Employment Law: The Essential HR Desk Reference

Employment Law: The Essential HR Desk Reference

by Lisa Guerin

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If you're a human resources professional, it's important that you have quick access to the information you need to do your job. Enter Nolo's latest quick reference guide, Employment Law: The Essential HR Desk Reference, the all-in-one, easy-to-read guide every HR pro should have handy.

From Absenteeism to Zero-Tolerance Policy, read entries on topics such as:
  • Bereavement Leave
  • Class Action
  • Ergonomics
  • Hostile Work Environment
  • Minimum Wage
  • Privacy
  • Stock Options
  • Trade Secret
  • Whistleblower
  • ...and much more

    In usual Nolo fashion, Employment Law combines legal and practical information that can be used in real-world HR situations. Real-life case references, statistics, trends, and even pop culture references help to illustrate each entry's summary of the law. Let this guide, the latest in Nolo's Quick Reference series, give you easy and affordable access to the information you need.
  • Product Details

    ISBN-13: 9781413315936
    Publisher: NOLO
    Publication date: 03/21/2011
    Sold by: Barnes & Noble
    Format: NOOK Book
    Pages: 367
    Sales rank: 278,911
    File size: 3 MB

    About the Author

    Guerin, an editor/author specializing in employment law, is author or co-author of several Nolo books, including The Manager's Legal Handbook, Dealing with Problem Employees, Nolo's Essential Guide to Federal Employment Laws, Workplace Investigations, Create Your Own Employee Handbook, and Nolo's Guide to California Law. Guerin has practiced employment law in government, public interest, and private practice where she represented clients at all levels of state and federal courts and in agency proceedings. She is a graduate of Boalt Hall School of Law at the University of California at Berkeley.

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    Employment Law: The Essential HR Desk Reference 4 out of 5 based on 0 ratings. 9 reviews.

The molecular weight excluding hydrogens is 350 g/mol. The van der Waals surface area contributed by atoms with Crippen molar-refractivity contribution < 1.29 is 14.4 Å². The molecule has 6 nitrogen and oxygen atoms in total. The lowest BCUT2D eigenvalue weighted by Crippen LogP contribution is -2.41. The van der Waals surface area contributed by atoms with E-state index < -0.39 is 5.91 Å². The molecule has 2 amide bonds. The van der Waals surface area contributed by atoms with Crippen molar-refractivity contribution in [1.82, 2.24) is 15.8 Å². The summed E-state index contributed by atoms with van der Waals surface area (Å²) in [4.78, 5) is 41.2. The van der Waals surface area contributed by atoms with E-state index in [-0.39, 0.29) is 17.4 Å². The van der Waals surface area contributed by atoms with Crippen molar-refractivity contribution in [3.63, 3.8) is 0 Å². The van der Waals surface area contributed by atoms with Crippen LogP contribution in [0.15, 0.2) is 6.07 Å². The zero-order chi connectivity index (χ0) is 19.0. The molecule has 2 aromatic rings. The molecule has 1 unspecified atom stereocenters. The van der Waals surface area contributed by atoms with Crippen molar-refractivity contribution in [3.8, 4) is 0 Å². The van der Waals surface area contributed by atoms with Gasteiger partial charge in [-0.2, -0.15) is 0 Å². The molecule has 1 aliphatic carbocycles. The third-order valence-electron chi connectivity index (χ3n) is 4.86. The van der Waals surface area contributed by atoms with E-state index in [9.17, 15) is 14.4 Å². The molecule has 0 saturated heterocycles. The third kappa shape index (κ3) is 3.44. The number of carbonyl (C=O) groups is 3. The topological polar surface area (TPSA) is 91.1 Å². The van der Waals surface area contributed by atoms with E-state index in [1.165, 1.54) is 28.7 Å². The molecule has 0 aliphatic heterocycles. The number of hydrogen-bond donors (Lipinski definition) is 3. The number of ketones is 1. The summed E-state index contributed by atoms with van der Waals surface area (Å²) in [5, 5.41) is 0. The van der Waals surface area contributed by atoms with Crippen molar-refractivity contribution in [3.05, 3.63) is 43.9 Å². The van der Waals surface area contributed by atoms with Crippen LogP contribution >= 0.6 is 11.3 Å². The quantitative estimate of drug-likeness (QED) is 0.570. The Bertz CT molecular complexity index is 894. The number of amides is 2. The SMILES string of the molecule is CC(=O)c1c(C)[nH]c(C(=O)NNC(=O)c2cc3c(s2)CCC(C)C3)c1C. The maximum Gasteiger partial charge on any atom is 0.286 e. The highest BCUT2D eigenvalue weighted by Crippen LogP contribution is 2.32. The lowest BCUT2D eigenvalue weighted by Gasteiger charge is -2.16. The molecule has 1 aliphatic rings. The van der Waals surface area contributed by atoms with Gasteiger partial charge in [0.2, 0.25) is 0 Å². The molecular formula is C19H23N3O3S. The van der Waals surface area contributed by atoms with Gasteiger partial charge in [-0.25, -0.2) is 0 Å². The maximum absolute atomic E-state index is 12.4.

gl More than 1 year ago
    I've used several NOLO books and have found them to be consistently useful, informative and well researched. Generally, these NOLO resource books are helpful both to laypersons and lawyers. The Employment Law: The Essential HR Desk Reference seems to target HR professionals more than lawyers. The Desk Reference isn't arranged according to topic but instead covers main concepts and terms in alphabetical order. The terms are covered carefully and with some of the most recent case law to give the reader/user a fuller understanding of each topic. But the HR Desk Reference should be used for a better understanding of the concepts and recent jurisprudence and should be relied upon hand in hand with specific advice from a lawyer. I'm not a HR Professional and requested the book in order to get a better understanding of the concepts in employment law and HR - from an employee and small business owner's point of view. I found the book helpful for my purposes. Considering that Employment Law: The Essential HR Desk Reference is sold for $49.99, while it is useful, I feel that the other NOLO publications that I've read and used offer better value.
    NathanaelS on LibraryThing More than 1 year ago
    This is not a normal Nolo guide. Instead it is an alphabetical encyclopedia of legal issues and how to deal with them. This makes it a very good quick reference tool rather than textbook on the issues of employment law. It is very well written and laid out so you can find what you need very easily. While it is difficult to review a topical reference work, I've now had enough time to use several portions of the book and found it very user friendly and the information is solid. As usual, Nolo has done a very good job creating a reference tool which is practical for the average business person who doesn't have time to read an entire book on employment law and HR.
    skippersan on LibraryThing More than 1 year ago